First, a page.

“You would get arrested, get raped or disappear yourself. Don’t do it.” This advice the independent film-maker and poet Leena Manimekalai got from well-wishers was hardly encouraging, when she told them about shooting a documentary in Sri Lanka on the enforced disappearances in the island nation over the past three decades.
That was three months ago.
Now, the documentary’s post-production work is in full swing, and with ‘White Van Stories’ having acquired a reasonably good shape (the writer was among the first to view the work in progress), Leena has a fresh set of challenges at her hand. She is now trying to get across the documentary, shot undercover in parts evading the constant gaze of the military, to a global audience.
“A lot of talk is going on about rehabilitation of the Tamils and justice to the displaced. But I want to show the world that the country is still militarised to such a level that average voices are often muffled. The presence of the military continues to instil fear among residents.”
Sri Lanka has a long history of unexplained disappearances: in the 1980s, during the armed revolt of the Janatha Vimukthi Peramuna, and later as the civil war intensified in the 1990s up to recent years. The victims were Sinhalese, Tamils and Muslims and the perpetrators – all parties to the conflict. Often, victims were taken away in a white van, never to be heard of again.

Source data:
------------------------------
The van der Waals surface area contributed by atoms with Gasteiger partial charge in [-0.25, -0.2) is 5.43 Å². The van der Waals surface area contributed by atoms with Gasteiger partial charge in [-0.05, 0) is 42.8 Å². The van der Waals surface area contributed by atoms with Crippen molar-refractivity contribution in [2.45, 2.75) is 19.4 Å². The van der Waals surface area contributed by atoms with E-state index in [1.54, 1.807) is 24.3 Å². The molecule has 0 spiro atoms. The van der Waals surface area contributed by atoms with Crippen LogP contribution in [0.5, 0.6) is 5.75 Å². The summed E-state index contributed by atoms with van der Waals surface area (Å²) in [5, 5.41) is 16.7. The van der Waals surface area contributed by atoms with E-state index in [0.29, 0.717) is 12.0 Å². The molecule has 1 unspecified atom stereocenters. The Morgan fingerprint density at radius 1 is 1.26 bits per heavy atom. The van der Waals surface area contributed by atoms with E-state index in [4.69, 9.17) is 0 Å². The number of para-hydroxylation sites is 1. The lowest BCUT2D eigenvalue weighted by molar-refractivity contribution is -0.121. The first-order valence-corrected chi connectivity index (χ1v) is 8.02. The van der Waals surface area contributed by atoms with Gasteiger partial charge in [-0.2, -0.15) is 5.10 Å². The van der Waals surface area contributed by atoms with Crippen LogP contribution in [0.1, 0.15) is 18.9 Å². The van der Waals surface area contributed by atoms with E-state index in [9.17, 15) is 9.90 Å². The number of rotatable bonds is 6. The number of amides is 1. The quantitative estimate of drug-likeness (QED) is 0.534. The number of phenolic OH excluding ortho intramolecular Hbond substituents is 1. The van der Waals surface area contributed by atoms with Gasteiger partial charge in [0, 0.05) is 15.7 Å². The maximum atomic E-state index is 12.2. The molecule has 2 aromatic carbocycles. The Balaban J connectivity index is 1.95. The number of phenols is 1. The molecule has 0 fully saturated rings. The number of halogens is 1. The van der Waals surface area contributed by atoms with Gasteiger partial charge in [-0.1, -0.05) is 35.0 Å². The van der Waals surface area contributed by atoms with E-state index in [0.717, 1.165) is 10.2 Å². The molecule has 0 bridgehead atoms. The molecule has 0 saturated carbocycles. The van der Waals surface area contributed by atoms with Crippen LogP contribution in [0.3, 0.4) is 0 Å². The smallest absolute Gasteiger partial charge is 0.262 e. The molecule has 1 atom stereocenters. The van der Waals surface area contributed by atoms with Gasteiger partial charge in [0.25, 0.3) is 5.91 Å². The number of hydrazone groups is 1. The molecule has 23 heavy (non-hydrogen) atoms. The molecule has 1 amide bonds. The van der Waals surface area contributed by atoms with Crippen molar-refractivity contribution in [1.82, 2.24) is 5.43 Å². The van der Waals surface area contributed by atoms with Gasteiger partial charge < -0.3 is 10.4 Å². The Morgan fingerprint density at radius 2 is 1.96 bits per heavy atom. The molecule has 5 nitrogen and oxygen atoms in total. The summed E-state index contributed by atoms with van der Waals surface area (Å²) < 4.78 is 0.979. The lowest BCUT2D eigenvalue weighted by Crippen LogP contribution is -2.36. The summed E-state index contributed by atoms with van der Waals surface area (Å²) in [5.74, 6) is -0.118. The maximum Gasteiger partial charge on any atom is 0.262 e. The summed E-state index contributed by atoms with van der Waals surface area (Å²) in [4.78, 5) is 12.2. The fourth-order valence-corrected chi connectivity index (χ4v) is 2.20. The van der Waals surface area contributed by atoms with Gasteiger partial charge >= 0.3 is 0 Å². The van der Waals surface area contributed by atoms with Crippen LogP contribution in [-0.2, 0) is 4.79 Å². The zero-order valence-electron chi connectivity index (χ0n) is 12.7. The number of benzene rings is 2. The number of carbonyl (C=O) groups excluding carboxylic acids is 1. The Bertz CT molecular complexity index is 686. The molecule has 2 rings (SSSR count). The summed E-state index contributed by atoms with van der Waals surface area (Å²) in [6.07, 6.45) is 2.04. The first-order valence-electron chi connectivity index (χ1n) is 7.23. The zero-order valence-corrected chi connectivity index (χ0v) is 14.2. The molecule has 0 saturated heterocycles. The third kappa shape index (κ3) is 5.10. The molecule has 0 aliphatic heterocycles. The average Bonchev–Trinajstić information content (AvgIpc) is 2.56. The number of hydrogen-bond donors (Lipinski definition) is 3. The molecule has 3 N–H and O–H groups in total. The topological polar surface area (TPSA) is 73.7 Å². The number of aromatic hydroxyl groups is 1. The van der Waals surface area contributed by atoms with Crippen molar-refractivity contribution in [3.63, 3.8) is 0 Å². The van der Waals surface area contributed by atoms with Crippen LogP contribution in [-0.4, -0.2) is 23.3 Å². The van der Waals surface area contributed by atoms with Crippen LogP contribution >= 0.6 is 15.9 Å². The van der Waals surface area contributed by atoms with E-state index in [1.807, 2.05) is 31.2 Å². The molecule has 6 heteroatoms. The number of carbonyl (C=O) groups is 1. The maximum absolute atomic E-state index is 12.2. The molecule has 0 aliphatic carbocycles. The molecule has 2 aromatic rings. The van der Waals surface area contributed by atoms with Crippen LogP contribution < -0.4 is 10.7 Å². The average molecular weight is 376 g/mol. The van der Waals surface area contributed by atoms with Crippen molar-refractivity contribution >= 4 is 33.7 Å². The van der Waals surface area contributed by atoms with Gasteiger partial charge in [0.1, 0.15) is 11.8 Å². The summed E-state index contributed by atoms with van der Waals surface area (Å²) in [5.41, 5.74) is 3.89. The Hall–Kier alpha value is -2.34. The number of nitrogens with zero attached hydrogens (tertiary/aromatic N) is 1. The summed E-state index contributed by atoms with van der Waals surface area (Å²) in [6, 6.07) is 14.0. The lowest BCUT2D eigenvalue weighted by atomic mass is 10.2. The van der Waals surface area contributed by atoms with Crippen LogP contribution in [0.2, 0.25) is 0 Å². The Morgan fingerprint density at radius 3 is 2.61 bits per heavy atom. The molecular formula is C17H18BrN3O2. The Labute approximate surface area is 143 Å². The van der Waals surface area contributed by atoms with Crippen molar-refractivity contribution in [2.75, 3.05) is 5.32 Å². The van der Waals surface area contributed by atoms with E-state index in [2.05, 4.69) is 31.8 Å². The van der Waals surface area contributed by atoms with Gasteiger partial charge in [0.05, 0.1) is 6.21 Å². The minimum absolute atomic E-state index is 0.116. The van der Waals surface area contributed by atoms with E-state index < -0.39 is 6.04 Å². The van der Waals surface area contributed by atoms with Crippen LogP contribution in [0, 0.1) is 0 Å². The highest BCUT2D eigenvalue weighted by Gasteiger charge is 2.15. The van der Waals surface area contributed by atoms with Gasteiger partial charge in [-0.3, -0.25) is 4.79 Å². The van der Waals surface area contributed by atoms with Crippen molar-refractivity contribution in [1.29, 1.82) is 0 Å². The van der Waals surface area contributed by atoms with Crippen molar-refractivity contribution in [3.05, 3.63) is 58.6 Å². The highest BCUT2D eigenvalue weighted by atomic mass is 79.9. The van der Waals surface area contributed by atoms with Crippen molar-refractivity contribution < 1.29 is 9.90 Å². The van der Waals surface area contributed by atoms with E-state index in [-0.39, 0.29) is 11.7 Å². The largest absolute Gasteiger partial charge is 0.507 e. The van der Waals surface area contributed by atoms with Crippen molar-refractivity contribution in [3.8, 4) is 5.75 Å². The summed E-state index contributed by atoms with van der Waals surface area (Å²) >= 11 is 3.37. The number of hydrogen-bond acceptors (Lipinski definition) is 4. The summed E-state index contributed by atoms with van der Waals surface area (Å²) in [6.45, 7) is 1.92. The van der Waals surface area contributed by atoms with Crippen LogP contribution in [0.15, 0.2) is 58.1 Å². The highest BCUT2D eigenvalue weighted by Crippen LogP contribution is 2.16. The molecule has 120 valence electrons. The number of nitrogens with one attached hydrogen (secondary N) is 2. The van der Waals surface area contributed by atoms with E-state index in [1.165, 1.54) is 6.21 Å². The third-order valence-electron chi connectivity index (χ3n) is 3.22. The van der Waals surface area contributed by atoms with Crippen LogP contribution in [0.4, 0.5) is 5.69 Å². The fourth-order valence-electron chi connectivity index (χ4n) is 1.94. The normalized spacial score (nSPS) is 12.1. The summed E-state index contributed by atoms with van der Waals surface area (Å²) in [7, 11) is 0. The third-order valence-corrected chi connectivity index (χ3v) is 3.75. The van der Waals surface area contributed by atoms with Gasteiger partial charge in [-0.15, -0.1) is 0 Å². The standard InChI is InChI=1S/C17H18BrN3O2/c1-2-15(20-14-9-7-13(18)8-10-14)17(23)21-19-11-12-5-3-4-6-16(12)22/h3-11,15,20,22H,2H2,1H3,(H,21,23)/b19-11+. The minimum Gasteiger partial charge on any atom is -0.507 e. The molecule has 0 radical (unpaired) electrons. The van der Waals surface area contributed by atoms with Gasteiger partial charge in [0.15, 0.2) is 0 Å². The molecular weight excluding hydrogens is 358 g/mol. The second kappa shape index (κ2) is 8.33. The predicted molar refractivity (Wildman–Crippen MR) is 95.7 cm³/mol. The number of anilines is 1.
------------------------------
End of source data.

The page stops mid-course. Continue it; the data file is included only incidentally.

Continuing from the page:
‘White Van Stories’ is not a damning portrayal of any one side over the other. As an emotionally charged relative of a missing person is shown yelling at a rally organised in Jaffna in August this year, “We are neither against the LTTE nor the Sri Lankan Army. The war has been over for four years now. We deserve to find out what happened to our missing relatives.”
Leena says she was inspired to work on the subject of enforced disappearances when she visited Sri Lanka for a literary festival (41st Ilakkiya Santhippu) in July, and stayed back to travel. The stories she heard of people searching for their loved ones, thousands of whom vanished in the last stage of war in 2009, moved her to make the film.
The rally organised in Jaffna last August, close to the visit of the UN High Commissioner for Human Rights Navi Pillay, is the common thread that stitches together the story of seven women from different parts of the country and with different ethnic background: the spectrum of the disappeared loved ones, including a political cartoonist, a former LTTE combatant, a youngster who surrendered to the army in the last stage of the war, a fisherman, and a displaced Muslim resident.
The core of the film is the resilience of the women in the forefront of the movement to find the disappeared and their fight for justice.
Leena hopes to finish the entire production of her documentary by this month-end. “There is a closure in cases of death but not in disappearances,” she says. “The least I hope as an artist is to touch as many lives as I possibly can.” (The Hindu)